He has his own promotional company, Double Trouble Promotions, and is entering the solar business; he is in partnership with a friend, who runs The Sun Life Co., and they recently won a contract to fit country clubs in the area.
He kindly agreed to speak with The Ring about the best fighters he has trained during his illustrious career.
Alexis Arguello: Had to be Alexis Arguello, he was so tall and lanky, his jab was like a right hand. When we fought, he was a 130-pounder in 1980. Alexis went all the way to 140-pounds. At that weight and 5-foot-11, he could hit you from across the room.
Salvador Sanchez: Salvador wasn’t that easy to hit, Julio [Cesar Chavez] didn’t care if he got hit, Salvador did, he was more of a boxer. He was harder to hit.
Kelvin Lampkin: Very good hand speed. He was a very good counterpuncher. When I threw, he threw. He was a very intelligent fighter.
Lampkin: His footwork was incredible. The guy was a jack-rabbit, every time I started to throw, he was gone.
Arguello: Alexis was a very, very patient fighter. You could beat him up for 10, 11 rounds, he’s going to get you with the one shot. Once he gets you with that one shot, you’re done, that sets him up for two, three, four after that.
Julio Cesar Chavez: It has to be between Alexis and Julio Cesar Chavez. Julio was very, very strong. Juan Laporte was very strong.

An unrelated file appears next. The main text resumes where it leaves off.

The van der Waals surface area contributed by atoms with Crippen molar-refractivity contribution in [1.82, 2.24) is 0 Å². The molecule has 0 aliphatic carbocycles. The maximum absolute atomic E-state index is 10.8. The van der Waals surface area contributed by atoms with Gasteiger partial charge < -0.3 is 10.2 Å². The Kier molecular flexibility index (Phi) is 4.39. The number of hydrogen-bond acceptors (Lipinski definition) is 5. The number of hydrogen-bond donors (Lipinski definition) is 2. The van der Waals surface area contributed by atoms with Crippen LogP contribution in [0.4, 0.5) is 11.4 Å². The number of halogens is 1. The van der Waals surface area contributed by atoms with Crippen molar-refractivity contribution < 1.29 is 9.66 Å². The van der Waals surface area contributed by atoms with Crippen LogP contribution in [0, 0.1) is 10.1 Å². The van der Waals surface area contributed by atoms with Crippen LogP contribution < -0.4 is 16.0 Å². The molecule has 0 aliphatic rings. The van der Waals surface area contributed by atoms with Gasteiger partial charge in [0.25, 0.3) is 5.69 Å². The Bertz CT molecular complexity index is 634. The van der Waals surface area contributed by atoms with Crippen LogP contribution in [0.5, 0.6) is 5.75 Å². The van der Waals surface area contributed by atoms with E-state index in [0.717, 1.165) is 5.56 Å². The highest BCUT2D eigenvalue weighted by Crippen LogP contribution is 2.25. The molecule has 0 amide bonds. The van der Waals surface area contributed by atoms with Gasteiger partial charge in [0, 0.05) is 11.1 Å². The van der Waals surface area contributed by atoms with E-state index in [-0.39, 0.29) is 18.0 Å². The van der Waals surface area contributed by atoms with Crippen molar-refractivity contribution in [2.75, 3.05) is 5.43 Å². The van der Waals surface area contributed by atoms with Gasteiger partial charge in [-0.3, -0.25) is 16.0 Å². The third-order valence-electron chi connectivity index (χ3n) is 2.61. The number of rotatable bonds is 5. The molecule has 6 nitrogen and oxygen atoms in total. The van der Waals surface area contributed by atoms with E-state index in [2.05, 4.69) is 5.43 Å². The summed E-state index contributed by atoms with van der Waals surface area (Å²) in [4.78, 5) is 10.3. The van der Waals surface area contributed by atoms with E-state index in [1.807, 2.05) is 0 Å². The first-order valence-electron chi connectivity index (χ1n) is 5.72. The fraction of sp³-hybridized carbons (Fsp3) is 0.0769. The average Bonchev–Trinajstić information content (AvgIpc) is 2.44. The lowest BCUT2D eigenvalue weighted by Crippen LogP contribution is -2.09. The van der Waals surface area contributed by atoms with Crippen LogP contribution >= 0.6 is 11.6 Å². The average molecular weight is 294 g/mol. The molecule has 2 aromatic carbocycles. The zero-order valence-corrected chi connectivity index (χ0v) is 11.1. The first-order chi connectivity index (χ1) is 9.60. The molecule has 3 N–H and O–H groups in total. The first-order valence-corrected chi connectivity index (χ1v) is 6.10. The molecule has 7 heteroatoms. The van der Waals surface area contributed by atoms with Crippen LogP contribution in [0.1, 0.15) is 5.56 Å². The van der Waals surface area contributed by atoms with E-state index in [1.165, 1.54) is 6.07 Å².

Juan Laporte: He had a very good chin. I hit him and I thought that fight was going to be over and the bell rang and he said something to me that pertained to my mother and walked a straight line to his corner. I said, ‘Oh boy, this fight’s going to last all night.’ Salvador Sanchez took a shot. Julio didn’t respect anyone’s punch. Back then you could hit Julio with a truck and all it would do was piss him off. Salvador was more technical than Julio.
Chavez: Julio had more power than anyone I fought in my life. The best punch he had was a left-hook to the body. When he hit you to the body, ‘Oh my God.’ I was doing 300 sit-ups a day, that didn’t matter one bit. Alexis hit you so hard but he hit you with one shot, Julio hit you with a barrage of shots.
BEST BOXING SKILLS
Sanchez: He was hard to hit back. He was pretty tall for the featherweight division; his arm length was crazy. He was a very good boxer, he had a great jab and he was tough to hit. He was probably one of the smartest fighters I ever fought. The only problem with Salvador Sanchez was he was not a real big puncher.
Chavez: Of all the fighters I fought, nobody compared to Julio Cesar Chavez. What made him so good, when he threw, he’s throwing to hit you, he’s not throwing to just to throw a punch, when he threw, he knew he was going to catch you with something. He picks his shots, he did not waste any punches. When he cornered you, you were in a world of shit, because he’s going to hurt you.